Hi there. If this is your first visit to the newly-designed ScienceBlogs homepage, welcome. And if you’re a return visitor, welcome back.
I want to take a moment to walk you through the new features and functionalities on the page, but first, a reminder.
If you’re feeling disoriented by the new design, and are aflame with nostalgia for ScienceBlogs Classic®, I urge you to check out the ‘Last 24 Hours’ channel, in the upper left-hand corner of the page. Clicking ‘Last 24 Hours’ will take you to an “alternate homepage” that works exactly as the ‘old’ ScienceBlogs did: it’s an uncluttered space displaying titles and excerpts from the latest posts on all the blogs, updated as they appear.
You can bookmark it and use it as your default gateway to ScienceBlogs, although I recommend sacrificing continuity occasionally and exploring the new homepage, because it includes beaucoup new features that you will soon wonder how you lived without:
As you probably know, the ScienceBlogs network is growing like a magical beanstalk. That’s wonderful, but it means that if we’d stuck with the old homepage design, new posts would have gotten crowded off the latest-posts list in the blink of an eye. Our main innovation to make ScienceBlogs more user-friendly has been the creation of category channels. Now, every single post on the ScienceBlogs network is sorted into one of ten categories. View the latest posts in every category, on the ‘Last 24 Hours’ channel, or indulge an interest in, say, the latest news in neuroscience, or the state of science policy, by filtering out everything else. Clicking on a category will take you to an alternate homepage showing the latest posts in this category, in chronological order.
Here’s a guide to what the category shorthands mean:
- Academia: Science education, Lab life, Career paths
- Biology: Zoology, Botany, Cell biology, Evolutionary biology, Genetics
- Brain & Behavior: Neuroscience, Psychobiology, Psychology, Psychiatry
- Chatter: Books and films, Personal blogging, Levity
- Culture Wars: Creationism, Quackery, Science & religion
- Medicine: Diseases, Research, Pharmacology, Public health, Life as a physician
- Philosophy of Science: History of science, Scientific ethics, Social studies of science
- Physical Science: Math, Physics, Astronomy, Chemistry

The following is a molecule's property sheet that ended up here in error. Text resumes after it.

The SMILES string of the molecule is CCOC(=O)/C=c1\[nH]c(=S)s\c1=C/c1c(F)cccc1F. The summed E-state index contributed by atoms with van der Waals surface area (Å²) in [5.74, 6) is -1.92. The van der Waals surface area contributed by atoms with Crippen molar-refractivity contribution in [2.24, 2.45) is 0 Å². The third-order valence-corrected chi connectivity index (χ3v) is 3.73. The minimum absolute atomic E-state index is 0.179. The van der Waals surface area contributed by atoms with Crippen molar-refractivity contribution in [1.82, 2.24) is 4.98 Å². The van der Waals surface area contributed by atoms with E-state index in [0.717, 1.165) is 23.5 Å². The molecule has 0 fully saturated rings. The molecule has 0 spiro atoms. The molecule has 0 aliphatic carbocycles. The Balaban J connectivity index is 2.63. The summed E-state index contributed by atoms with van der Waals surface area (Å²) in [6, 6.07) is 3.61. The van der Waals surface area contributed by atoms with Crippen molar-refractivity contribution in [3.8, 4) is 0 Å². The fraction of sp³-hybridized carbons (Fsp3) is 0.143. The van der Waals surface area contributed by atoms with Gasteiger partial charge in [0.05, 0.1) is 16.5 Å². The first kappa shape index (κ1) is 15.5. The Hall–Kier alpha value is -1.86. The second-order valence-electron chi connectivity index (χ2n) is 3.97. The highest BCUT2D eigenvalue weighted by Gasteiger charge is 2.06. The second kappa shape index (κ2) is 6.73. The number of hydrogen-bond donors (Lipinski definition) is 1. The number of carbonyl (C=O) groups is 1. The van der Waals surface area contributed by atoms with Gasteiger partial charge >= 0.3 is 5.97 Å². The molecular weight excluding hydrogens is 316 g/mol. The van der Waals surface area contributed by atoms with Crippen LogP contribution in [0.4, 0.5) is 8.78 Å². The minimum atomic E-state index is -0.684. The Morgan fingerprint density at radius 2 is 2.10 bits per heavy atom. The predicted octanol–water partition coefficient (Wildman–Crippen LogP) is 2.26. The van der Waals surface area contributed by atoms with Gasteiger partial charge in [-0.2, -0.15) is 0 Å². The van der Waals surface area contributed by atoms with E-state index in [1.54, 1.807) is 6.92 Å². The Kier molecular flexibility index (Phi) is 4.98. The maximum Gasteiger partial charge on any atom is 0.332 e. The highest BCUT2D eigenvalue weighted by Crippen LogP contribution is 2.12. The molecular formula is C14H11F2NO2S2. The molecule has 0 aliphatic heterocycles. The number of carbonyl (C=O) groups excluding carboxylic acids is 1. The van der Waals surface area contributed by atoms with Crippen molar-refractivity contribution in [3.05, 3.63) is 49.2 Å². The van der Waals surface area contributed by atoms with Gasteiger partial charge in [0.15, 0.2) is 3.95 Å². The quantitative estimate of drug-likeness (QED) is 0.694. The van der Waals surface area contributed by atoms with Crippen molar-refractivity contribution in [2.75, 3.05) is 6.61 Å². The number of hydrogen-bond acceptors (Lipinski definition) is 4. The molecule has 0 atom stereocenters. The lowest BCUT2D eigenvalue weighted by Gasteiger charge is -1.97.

- Planet Earth: Ecology, Oceanography, Geology, Paleontology, Climate science
- Policy & Politics: Science in the Civic Arena
Read what you’re interested in, and skip what you aren’t. Devour everything you can about the physical sciences, before brushing up on policy. Dip into ‘Last 24 Hours’ for something unexpected. It’s our experiment in organizing information, and making the blogosphere just a little more navigable. Let us know what you think.
What stories have the science blogosphere’s attention right now? Several times a week, ScienceBlogs’ editors choose a timely topic that the bloggers are abuzz over. We select one “Must-Read Entry”–the first or most comprehensive post on that topic–and subsequent posts about the same issue populate into the “Latest Related Entries” window below.
See the Top Five most-searched-for terms on the network, and the top five most-emailed and most-active (having the largest number of comments) posts systemwide.
Powered by Postgenomic, the Wordburst module picks out five terms that are appearing with statistically-improbable frequency in recent posts. Glance at the list for a quick impression of what’s big on ScienceBlogs right now.
With apologies to the New York Post’s iconic gossip column Page Six, Page 3.14 is your guide to what’s hot on ScienceBlogs. Watch this space for profiles of our bloggers, thoughts from the ScienceBlogs editorial desk, and system announcements.
The Network Banner
At the very top of your browser window, the network banner (a feature we share with sister site, seedmagazine.com, the network banner calls out two not-to-be-missed ScienceBlogs posts each day.
Ask A ScienceBlogger
The weekly question-and-answer series now has its very own space on the homepage.
…And that’s it for now. Have fun, play with the new features, and enjoy ScienceBlogs as much as we enjoy bringing it to you.